Public Policy Update - April 2022

Each month, Philanthropy Southeast provides members with monthly updates on the latest public policy developments in Washington and state capitols around the region, analyzing their possible impact on the charitable sector. If you would like to see an issue featured in a future Public Policy Update, contact Jaci Bertrand, Philanthropy Southeast's vice president of member engagement, at


Biden Budget Proposes Changes to Rules Governing Private Foundation Use of DAFs

Late last month, the White House released its budget proposal, which lays out President Biden’s spending priorities for fiscal 2023. The budget proposal was also accompanied by the “Greenbook” from the U.S. Treasury Department, which details proposals related to taxes and other federal revenue.

One proposed change may be of interest to private foundations: a provision that would disallow private foundations from counting distributions to donor-advised funds (DAFs) toward their 5 percent minimum payout requirement unless funds are distributed from the DAF by the end of the following year.

The proposal arrives five years after the Treasury Department put out an official notice of its intent to regulate in this space, so this proposal sheds light on how the administration may be approaching that notice.

Similar to last year, this proposal does not include a cap on itemized deductions, and therefore the charitable deduction. However, there was also no inclusion of a non-itemizer charitable deduction, also known as a universal charitable deduction, that was enacted on a temporary basis in 2020 and expired at the end of 2021, as requested by several charitable organizations ahead of the budget release.

The White House budget proposal acts as a “wish list” for the administration and provides a basis for congressional negotiations, so it is possible that some or none of these proposals wind up being enacted. As the budgeting process continues, we will keep you updated on any provisions relevant to philanthropy’s work.


Ask Your Lawmakers to Support These Bills to Strengthen Charitable Giving

At last week’s Foundations on the Hill, Philanthropy Southeast members met with Capitol Hill policymakers to build relationships, highlight philanthropy’s importance and critical work, and advocate for policies that strengthen philanthropy’s ability to build a more prosperous and equitable South.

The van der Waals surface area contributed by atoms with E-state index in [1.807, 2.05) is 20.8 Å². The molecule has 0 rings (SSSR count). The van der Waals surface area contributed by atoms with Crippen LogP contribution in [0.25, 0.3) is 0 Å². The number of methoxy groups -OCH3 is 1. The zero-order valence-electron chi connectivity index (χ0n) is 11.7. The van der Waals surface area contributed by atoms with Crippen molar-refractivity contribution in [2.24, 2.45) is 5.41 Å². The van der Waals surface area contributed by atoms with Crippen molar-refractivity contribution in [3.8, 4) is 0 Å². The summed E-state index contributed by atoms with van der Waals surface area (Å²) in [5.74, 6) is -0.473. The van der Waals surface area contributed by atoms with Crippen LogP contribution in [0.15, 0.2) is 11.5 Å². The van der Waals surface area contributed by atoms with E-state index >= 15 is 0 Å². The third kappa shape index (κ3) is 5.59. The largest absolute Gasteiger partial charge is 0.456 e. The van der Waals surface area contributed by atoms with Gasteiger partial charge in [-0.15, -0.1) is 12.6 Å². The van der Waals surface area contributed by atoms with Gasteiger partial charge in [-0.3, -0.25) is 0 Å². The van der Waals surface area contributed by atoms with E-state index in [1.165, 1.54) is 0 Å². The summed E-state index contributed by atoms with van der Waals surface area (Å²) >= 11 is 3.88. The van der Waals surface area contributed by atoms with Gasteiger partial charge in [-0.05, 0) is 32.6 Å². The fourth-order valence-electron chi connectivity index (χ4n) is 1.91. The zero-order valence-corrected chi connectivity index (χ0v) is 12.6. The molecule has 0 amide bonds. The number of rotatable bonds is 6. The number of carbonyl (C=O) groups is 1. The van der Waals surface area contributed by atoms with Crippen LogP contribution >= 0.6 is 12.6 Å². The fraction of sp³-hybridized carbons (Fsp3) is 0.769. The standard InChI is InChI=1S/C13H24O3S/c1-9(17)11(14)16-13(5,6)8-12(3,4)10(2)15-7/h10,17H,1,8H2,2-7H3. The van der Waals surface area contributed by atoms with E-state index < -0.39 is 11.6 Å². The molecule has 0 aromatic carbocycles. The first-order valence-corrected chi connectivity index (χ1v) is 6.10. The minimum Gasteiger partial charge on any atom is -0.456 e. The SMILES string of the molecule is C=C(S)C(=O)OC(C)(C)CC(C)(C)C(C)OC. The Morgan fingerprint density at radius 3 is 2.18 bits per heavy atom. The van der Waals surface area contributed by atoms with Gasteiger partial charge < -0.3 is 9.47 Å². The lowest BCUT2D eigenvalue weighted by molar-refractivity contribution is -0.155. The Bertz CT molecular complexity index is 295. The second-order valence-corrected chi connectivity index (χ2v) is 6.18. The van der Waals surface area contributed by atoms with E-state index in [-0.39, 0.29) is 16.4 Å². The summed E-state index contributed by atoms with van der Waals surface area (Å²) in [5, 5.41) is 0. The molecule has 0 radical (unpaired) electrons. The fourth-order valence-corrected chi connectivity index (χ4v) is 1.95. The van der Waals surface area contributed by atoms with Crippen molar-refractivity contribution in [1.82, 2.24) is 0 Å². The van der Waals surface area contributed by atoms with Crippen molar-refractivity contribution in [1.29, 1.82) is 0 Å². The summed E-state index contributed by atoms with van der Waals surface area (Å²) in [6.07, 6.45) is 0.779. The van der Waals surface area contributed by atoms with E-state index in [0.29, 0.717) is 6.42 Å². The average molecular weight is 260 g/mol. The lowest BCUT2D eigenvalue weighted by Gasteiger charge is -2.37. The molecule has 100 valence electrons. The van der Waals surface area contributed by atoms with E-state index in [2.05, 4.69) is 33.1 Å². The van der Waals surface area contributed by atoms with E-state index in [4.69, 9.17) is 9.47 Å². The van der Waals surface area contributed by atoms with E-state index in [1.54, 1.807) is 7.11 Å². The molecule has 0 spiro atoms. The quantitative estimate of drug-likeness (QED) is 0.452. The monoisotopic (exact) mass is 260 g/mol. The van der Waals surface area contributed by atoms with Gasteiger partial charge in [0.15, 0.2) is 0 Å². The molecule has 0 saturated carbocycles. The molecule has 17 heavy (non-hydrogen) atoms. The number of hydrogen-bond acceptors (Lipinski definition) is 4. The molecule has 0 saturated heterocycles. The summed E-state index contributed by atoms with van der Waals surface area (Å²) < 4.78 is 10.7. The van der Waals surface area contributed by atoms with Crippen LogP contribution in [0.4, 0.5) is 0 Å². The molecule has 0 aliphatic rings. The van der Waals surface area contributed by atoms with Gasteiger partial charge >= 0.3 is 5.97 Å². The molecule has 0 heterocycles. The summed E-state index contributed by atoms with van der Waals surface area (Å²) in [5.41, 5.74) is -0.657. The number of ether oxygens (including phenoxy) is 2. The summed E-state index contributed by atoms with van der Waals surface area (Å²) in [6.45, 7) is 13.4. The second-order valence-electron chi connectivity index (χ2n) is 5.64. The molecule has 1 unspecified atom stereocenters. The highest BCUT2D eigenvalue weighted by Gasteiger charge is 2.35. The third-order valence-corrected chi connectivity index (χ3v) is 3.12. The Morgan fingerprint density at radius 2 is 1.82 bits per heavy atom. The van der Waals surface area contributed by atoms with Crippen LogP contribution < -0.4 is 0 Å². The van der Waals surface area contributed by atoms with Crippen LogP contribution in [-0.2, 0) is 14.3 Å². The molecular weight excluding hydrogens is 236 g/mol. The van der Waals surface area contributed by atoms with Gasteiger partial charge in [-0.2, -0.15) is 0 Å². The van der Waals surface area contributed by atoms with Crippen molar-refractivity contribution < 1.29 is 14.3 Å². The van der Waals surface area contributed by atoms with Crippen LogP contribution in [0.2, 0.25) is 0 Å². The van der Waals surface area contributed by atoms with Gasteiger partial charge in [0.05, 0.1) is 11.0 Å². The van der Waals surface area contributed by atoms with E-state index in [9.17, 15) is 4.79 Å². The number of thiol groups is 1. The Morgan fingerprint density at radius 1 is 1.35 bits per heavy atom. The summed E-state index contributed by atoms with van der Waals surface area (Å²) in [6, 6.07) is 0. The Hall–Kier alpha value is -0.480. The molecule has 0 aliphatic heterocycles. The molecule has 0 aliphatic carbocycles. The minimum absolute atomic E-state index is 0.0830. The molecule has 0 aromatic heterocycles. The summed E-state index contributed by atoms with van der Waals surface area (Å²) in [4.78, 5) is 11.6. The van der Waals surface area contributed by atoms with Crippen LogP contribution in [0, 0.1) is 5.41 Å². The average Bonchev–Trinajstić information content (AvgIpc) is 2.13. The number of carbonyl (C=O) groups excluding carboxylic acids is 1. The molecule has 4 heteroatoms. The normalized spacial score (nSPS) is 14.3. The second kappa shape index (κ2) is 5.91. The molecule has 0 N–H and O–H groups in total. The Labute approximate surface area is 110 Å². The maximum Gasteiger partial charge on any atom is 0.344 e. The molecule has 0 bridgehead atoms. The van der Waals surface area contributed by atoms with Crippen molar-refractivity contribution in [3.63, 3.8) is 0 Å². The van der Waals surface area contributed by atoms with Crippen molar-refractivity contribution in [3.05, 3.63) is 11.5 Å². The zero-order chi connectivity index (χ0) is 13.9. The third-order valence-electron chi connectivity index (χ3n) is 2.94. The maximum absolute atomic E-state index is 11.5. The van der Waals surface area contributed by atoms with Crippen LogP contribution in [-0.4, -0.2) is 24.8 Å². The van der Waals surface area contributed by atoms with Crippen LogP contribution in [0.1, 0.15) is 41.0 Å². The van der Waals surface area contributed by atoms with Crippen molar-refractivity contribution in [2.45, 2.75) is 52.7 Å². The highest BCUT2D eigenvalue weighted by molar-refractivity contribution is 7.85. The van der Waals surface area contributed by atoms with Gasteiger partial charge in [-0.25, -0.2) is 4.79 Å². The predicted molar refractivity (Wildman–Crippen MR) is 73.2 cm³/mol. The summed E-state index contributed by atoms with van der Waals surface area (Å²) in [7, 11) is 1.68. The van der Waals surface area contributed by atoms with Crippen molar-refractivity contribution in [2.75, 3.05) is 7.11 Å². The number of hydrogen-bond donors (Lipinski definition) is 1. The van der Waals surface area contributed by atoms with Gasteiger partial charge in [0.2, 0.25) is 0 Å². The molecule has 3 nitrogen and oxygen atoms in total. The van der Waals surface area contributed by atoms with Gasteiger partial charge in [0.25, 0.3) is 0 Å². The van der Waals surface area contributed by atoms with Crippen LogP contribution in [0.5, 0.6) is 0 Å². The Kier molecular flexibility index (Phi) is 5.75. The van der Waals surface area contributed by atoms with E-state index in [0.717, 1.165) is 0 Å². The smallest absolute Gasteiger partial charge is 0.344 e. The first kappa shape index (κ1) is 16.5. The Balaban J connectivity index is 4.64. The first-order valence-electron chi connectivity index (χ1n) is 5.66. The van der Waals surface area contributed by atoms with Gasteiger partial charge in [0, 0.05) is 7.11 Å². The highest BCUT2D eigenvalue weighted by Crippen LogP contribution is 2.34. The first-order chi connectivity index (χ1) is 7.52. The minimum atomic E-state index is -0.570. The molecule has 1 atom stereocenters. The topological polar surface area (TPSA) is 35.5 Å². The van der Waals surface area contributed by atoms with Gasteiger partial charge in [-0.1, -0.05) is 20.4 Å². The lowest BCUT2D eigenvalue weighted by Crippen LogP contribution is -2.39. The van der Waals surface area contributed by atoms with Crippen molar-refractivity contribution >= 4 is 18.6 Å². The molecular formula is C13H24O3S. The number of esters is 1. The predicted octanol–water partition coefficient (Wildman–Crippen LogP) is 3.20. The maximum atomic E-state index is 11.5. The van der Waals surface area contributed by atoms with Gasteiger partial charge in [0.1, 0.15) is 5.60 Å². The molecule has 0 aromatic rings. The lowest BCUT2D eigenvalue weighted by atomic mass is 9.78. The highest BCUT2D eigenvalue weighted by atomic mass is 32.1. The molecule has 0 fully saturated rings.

One of those policies, the universal charitable deduction, is included in legislation that has bipartisan support in both the House and Senate: the Universal Giving Pandemic Response and Recovery Act (S. 618, H.R. 1704).

The universal charitable deduction allows all tax filers, including those who do not itemize their return, to receive a tax benefit from their charitable contributions. A temporary universal charitable deduction was put into place early in the pandemic, but it expired at the end of 2021.

The Universal Giving Pandemic Response and Recovery Act would allow taxpayers to deduct charitable contributions up to one-third of the standard deduction, so about $4,000 for individuals and about $8,000 for couples filing jointly. It would also renew the availability of the deduction through the 2022 tax year and make gifts to donor-advised funds eligible for the universal charitable deduction.

You can learn more about the legislation from the Charitable Giving Coalition.

Another piece of legislation supported by Philanthropy Southeast, the Securing a Strong Retirement Act (H.R. 2954) passed the House on March 29 and now awaits action in the Senate. This bill would allow seniors to make a one-time IRA rollover up to $50,000 to charities through a life-income plan, such as a charitable gift annuity. It would also index for inflation the IRA Charitable Rollover’s annual cap – an important step as this figure hasn’t been increased since 2006.

Now is a good time to reach out to lawmakers about these proposals, which were discussed during a recent Senate Finance Committee hearing on charitable giving.

To find contact information for your representatives in Washington, use the lookup tool on the Philanthropy Southeast website. Our staff is also ready to help you with setting up meetings, talking points and messaging!


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Mission: Philanthropy Southeast strengthens Southern philanthropy, welcoming our members to listen, learn and collaborate on ideas and actions to help build an equitable, prosperous South.